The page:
Bob Johnson's Blog on Higher Education Marketing

Print media decline... Detroit News & Detroit Free Press

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The news came first on the radio driving to Marshall last night on my trip back from CASE V in Chicago... ironic perhaps that I'd just that morning done a "Writing Right for the Web" workshop that holds up direct marketing and journalism as two precursors of an effective web writing style.

The Detroit Free Press and the Detroit News (two parts of the same corporate conglomerate) will end most home delivery of the newspapers next year, citing increased costs for fuel, ink, and news print. And, no doubt, continued shrinking of the advertising income.

Just a symbol of the economy in Michigan? Hardly. The news report quoted a high level person whose name escapes me now that it was time to get heads out of the sand and take a major step in recognition of the changing ways that people get news.

Then came an email from David Anger, editor of the Free Press, to home subscribers, citing two major reasons for the change:

  • "First, the newspaper industry must completely transform its way of doing business in order to survive. With generations of readers and advertisers using digital media more and more, we simply cannot continue to bear the cost of delivering the ink-on-paper newspaper every day.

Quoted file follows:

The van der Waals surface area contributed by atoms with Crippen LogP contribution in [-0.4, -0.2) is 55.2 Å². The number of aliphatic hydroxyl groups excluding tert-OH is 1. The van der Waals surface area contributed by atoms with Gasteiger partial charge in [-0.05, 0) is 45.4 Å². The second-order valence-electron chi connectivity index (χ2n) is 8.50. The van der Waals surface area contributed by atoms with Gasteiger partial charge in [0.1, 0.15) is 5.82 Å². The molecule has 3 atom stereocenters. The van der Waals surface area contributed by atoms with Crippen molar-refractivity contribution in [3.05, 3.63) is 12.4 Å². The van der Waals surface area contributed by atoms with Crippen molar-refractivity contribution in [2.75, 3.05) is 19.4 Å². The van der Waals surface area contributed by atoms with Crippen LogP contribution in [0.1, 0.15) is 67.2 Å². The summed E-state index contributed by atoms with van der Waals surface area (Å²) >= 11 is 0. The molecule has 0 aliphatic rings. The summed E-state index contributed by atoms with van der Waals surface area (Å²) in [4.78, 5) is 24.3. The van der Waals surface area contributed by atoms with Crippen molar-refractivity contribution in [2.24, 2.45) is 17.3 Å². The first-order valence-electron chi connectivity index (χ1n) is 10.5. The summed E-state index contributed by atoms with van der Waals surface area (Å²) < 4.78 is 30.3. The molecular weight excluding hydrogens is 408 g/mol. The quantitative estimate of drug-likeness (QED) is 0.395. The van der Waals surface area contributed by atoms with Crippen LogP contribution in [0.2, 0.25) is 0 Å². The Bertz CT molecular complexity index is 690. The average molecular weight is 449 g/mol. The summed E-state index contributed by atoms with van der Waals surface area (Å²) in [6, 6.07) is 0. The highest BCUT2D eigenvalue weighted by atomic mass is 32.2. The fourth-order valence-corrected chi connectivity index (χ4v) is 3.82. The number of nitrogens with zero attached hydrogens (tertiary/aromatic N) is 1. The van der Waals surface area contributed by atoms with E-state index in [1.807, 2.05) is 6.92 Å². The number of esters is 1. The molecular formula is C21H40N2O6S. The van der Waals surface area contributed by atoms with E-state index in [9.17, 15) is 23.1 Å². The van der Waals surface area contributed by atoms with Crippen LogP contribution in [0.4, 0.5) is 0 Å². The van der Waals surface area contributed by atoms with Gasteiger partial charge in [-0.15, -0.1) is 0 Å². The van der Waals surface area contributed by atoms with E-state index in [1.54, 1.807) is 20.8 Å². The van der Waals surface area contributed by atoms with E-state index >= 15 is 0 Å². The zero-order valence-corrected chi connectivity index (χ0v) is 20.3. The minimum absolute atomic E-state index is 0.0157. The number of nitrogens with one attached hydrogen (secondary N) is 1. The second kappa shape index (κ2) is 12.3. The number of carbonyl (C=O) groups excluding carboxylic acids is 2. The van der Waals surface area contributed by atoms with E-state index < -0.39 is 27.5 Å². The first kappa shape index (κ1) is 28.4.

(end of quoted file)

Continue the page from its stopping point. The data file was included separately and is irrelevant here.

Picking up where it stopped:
"Second, we need to invest in new ways to deliver information digitally, whether on our Web site or on the mobile devices so many people carry now. The changes we're announcing will enable us to do that. We need to move even more rapidly into the digital age."

And so the transformation of how we get our information continues, away from print and toward the online world. These newspapers may be leading the way on the home delivery front, but others certainly will follow.

For college and university marketing, the change highlights the ongoing shift away from newspaper advertising and toward organic search optimization and online advertising.

I've read the Free Press since arriving in Michigan in 1973. Always, right after the front page headline, the comics were the first attraction. But that's changed within the last few years, as the size of most strips was reduced to tiny print matching shrinkage of the page size of the paper itself.

Life will go on. Major news headlines will appear each morning as the laptop comes to life. And there's Yahoo2Go on the smartphone for headlines anytime, anywhere when the connection works.

The Free Press editor's message to subscribers is 
here. 

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